Monday, March 4, 2013

PARENTHOOD AND ROMANCE: IS THAT JUST CRAZY TALK?


My wife has gone on a binge. For many husbands it could be the most dangerous binge there is. She’s gone mad for romance novels.

I can only think that after 10 or 12 or eight years with me, she loves the romance she gets in our marriage so much that she wants even more of it in book form.

Still, not for the first time in our relationship, I don’t know what to think. On one hand it takes some of the pressure off me to sweep my darling Stef off her feet with some sort of action plan setting out a series of romantic strategies and initiatives.

At the same time it puts pressure on – for me to behave like the owners of these waxed, chiseled torsos on the front of her books (they don’t even show their faces. What sexist, objectionable objectivism is that?)

My dearly beloved, who does read a lot of other books, hadn’t dabbled in the dark arts of romance lit for about 20 years. And it seems the game has changed, thanks to the internet. Just as web-based porn has boomed since men don’t have to slide a smutty magazine in amongst the Homes and Gardens and Popular Mechanics any more, so too millions of women can indulge their guilty pleasures online. The romance novel market is booming.

Traditionally, it used to be Harlequin or Mills and Boon novels in a contemporary setting, or period pieces with farm girls and men on horses - a genre known as “the bodice-ripper”. Now there are many genres.

A few basics have remained the same. The guy is 6’2”. Always. You don’t want any Danny DeVito types looking up the lady’s nostrils, nor some lanky lummox spoiling a moment by cracking his head on a door frame.

The man is generally not all that fat, shows no evidence of male-pattern baldness, and is not very hard on the eye. He and the heroine meet, fall for each other, something goes wrong but then it all ends happily ever blah blah.

But a lot else has modernised. In the past, the female leads either reported no sexual history or they didn’t even know what one was. And then, when this great bloke relieved them of their virginity, the reader was left in the dark as to exactly how. Their lips met, desire overtook them, and then … the bedroom door closed with the same finality as my mum turning off the TV just when things got spicy in the 1970s.

Now, you’d best hold onto your hats. Usually the men are previously untameable players or, in certain US states, dawgs. This shows they’re desirable. The women have done it in the past, although there’s usually some reason for them to regret it, such as pressure or Bacardi Breezers.

My better half says that back in the day, the sauciest things got was when the chaste young lady felt “evidence of his desire on her leg” (and no, not that sort of evidence). Now when desire takes over, it’s transacted with tenderness and explicit detail.

The boom has also given rise to all sorts of sub-specialities. It’s pressure enough on we non-fiction characters that these novel heroes are all world leaders at having sex, but talk about your accomplished people!

Sometimes the guys are self-made millionaires, ex-commandos, former pro footballers, or all three. Often they’re in the process of some other hobby, like eradicating cancer or poverty.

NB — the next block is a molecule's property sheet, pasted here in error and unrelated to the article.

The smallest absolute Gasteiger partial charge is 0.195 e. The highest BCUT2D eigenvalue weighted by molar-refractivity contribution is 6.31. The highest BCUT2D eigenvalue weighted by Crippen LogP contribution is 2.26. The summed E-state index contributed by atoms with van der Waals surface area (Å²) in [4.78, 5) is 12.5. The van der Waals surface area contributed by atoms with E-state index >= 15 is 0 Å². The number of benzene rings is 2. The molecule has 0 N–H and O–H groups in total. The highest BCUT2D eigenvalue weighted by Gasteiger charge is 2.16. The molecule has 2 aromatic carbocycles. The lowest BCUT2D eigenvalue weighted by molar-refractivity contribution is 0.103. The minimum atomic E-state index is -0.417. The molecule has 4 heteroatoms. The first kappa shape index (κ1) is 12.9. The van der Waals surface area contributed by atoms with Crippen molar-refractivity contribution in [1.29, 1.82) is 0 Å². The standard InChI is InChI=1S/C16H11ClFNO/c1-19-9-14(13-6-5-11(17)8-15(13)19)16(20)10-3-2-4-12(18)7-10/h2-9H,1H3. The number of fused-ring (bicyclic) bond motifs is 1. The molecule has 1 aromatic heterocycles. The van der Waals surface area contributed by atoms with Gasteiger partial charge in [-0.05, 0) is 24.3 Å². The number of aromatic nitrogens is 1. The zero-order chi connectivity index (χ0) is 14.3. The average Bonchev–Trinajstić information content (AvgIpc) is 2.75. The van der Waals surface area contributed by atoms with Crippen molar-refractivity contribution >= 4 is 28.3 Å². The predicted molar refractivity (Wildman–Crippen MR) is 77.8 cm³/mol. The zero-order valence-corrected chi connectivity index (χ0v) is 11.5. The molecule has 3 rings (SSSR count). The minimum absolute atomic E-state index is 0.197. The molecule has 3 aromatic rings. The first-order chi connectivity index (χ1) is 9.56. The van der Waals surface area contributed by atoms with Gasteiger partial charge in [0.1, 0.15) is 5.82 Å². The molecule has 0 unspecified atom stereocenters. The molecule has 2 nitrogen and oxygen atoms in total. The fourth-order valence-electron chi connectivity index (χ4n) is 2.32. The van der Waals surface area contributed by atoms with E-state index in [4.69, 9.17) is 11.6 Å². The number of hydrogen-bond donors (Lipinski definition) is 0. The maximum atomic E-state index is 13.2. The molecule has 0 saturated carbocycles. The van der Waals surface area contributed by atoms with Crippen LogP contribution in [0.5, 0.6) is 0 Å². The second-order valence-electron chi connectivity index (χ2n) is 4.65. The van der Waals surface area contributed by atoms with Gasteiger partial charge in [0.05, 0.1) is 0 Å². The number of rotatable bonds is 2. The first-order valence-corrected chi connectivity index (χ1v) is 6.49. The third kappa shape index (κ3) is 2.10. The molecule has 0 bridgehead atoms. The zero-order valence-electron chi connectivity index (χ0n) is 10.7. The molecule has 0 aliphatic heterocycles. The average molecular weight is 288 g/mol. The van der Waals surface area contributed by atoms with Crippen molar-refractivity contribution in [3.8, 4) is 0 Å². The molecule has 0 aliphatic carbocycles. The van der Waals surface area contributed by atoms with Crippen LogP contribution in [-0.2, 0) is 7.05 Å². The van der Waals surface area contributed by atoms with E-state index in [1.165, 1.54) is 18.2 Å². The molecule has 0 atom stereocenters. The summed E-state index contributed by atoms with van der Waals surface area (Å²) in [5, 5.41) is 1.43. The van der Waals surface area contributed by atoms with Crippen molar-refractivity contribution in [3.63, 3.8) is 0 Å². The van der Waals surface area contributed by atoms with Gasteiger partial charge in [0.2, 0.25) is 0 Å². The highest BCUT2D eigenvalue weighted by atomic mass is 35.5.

There’s now paranormal romance – vampires, werewolves and the like. There’s the Black Dagger Brotherhood, who are bikers/commandos/vampires who are into a little BDSM. And there are former pro basketballers with telepathic powers, which could explain why Michael Jordan always knew what his team-mates were about to do.

All of them have loads of money and are great in the sack. Some are immortals at it.

And even the basketballers are 6’2”.


Holding hands and walking along the beach is fine. But
when you're married with kids romance comes in other,
more meaningful forms - such as when the two of you
come together as one to mop up sick off the bathroom
floor when your child is ill.


And this is just completely impractical. How's he supposed
to kiss her? Or talk to her without a load of saliva
running out of his mouth? It's just nonsense.


Here they are - what I have to compete with: Phury, Wrath,
Dhestroyer, Tohrment, Rhage Hollywood, Zsadist and
Sneezy. I'd go with Wrath. He's the only one who can
spell his name.



Romance how it was done when I was a lad.
Actually I think this album cover might
have killed it off.


There’s also a touch of the Neanderthal about these book heroes. They’re taciturn in a way that drives my wife crazy when I do it. And they don’t laugh much. If the woman gets the man to smile, turn up the corner of his mouth, or more commonly “press his lips together” in amusement, it’s a major plot point of the book.

So while most tastes are covered, you might still be out of luck – perhaps if you’ve got a thing for wiry pharmacists, newsagents or jockeys who stutter, are in debt, walk with a limp and get the giggles. Or are called Tim, Quentin or I’m afraid even Trev. The heroes are named things like Rock, Crack or Kade – names that sound like a brick hitting the ground. In fact sometimes Brick is their name.

It’s hard to keep up but there are things I can attempt.

These guys never seem to buy into an argument with much verbosity. Most of the heroine’s points are answered with a simple and firm “Babe.” However, this seems to pacify them in a way my wife doesn’t experience. I know because I’ve tried it.